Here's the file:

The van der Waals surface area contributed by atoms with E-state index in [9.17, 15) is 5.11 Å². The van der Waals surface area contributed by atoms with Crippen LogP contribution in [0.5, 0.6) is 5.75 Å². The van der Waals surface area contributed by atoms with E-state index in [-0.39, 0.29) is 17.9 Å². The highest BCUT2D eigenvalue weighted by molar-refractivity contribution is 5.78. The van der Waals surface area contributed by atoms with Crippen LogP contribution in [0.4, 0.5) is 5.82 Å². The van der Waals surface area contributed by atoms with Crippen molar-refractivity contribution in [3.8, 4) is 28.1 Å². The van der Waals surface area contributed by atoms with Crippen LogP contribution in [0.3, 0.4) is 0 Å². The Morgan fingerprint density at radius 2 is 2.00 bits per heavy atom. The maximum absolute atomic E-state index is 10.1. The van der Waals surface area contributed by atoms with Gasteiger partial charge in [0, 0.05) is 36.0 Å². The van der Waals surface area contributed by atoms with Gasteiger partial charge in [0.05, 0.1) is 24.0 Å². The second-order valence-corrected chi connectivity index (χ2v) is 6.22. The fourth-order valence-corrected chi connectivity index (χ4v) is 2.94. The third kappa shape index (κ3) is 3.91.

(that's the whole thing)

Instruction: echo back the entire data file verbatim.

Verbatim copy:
The van der Waals surface area contributed by atoms with E-state index in [9.17, 15) is 5.11 Å². The van der Waals surface area contributed by atoms with Crippen LogP contribution in [0.5, 0.6) is 5.75 Å². The van der Waals surface area contributed by atoms with E-state index in [-0.39, 0.29) is 17.9 Å². The highest BCUT2D eigenvalue weighted by molar-refractivity contribution is 5.78. The van der Waals surface area contributed by atoms with Crippen LogP contribution in [0.4, 0.5) is 5.82 Å². The van der Waals surface area contributed by atoms with Crippen molar-refractivity contribution in [3.8, 4) is 28.1 Å². The van der Waals surface area contributed by atoms with Crippen LogP contribution in [0.3, 0.4) is 0 Å². The Morgan fingerprint density at radius 2 is 2.00 bits per heavy atom. The maximum absolute atomic E-state index is 10.1. The van der Waals surface area contributed by atoms with Gasteiger partial charge in [0, 0.05) is 36.0 Å². The van der Waals surface area contributed by atoms with Gasteiger partial charge in [0.05, 0.1) is 24.0 Å². The second-order valence-corrected chi connectivity index (χ2v) is 6.22. The fourth-order valence-corrected chi connectivity index (χ4v) is 2.94. The third kappa shape index (κ3) is 3.91.